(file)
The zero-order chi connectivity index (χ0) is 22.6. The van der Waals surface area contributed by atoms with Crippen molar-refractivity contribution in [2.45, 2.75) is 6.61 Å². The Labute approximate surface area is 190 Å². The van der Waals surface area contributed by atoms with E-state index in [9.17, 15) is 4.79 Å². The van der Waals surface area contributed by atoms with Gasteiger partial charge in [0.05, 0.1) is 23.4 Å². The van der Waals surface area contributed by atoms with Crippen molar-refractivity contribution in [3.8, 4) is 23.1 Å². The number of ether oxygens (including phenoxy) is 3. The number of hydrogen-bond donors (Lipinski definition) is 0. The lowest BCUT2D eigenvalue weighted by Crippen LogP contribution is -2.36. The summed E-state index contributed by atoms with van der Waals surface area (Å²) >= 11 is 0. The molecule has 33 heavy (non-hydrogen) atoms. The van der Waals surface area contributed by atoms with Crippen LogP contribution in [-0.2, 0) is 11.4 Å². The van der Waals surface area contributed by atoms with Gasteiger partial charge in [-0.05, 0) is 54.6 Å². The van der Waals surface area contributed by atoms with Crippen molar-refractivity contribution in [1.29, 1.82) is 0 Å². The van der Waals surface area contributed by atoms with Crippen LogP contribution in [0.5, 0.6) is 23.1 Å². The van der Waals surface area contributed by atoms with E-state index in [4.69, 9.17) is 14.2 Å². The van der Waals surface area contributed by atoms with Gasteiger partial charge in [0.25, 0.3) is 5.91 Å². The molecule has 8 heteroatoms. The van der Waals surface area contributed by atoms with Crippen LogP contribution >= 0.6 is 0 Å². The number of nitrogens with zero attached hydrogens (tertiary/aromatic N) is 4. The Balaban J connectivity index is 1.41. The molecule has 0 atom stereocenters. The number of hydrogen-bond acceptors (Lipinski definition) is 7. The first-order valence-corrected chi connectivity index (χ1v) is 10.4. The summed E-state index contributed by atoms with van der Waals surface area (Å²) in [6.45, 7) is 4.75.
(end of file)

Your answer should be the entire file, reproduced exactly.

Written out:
The zero-order chi connectivity index (χ0) is 22.6. The van der Waals surface area contributed by atoms with Crippen molar-refractivity contribution in [2.45, 2.75) is 6.61 Å². The Labute approximate surface area is 190 Å². The van der Waals surface area contributed by atoms with E-state index in [9.17, 15) is 4.79 Å². The van der Waals surface area contributed by atoms with Gasteiger partial charge in [0.05, 0.1) is 23.4 Å². The van der Waals surface area contributed by atoms with Crippen molar-refractivity contribution in [3.8, 4) is 23.1 Å². The number of ether oxygens (including phenoxy) is 3. The number of hydrogen-bond donors (Lipinski definition) is 0. The lowest BCUT2D eigenvalue weighted by Crippen LogP contribution is -2.36. The summed E-state index contributed by atoms with van der Waals surface area (Å²) >= 11 is 0. The molecule has 33 heavy (non-hydrogen) atoms. The van der Waals surface area contributed by atoms with Crippen LogP contribution in [-0.2, 0) is 11.4 Å². The van der Waals surface area contributed by atoms with Gasteiger partial charge in [-0.05, 0) is 54.6 Å². The van der Waals surface area contributed by atoms with Crippen molar-refractivity contribution in [1.29, 1.82) is 0 Å². The van der Waals surface area contributed by atoms with Crippen LogP contribution in [0.5, 0.6) is 23.1 Å². The van der Waals surface area contributed by atoms with E-state index in [4.69, 9.17) is 14.2 Å². The van der Waals surface area contributed by atoms with Gasteiger partial charge in [0.25, 0.3) is 5.91 Å². The molecule has 8 heteroatoms. The van der Waals surface area contributed by atoms with Crippen LogP contribution >= 0.6 is 0 Å². The number of nitrogens with zero attached hydrogens (tertiary/aromatic N) is 4. The Balaban J connectivity index is 1.41. The molecule has 0 atom stereocenters. The number of hydrogen-bond acceptors (Lipinski definition) is 7. The first-order valence-corrected chi connectivity index (χ1v) is 10.4. The summed E-state index contributed by atoms with van der Waals surface area (Å²) in [6.45, 7) is 4.75.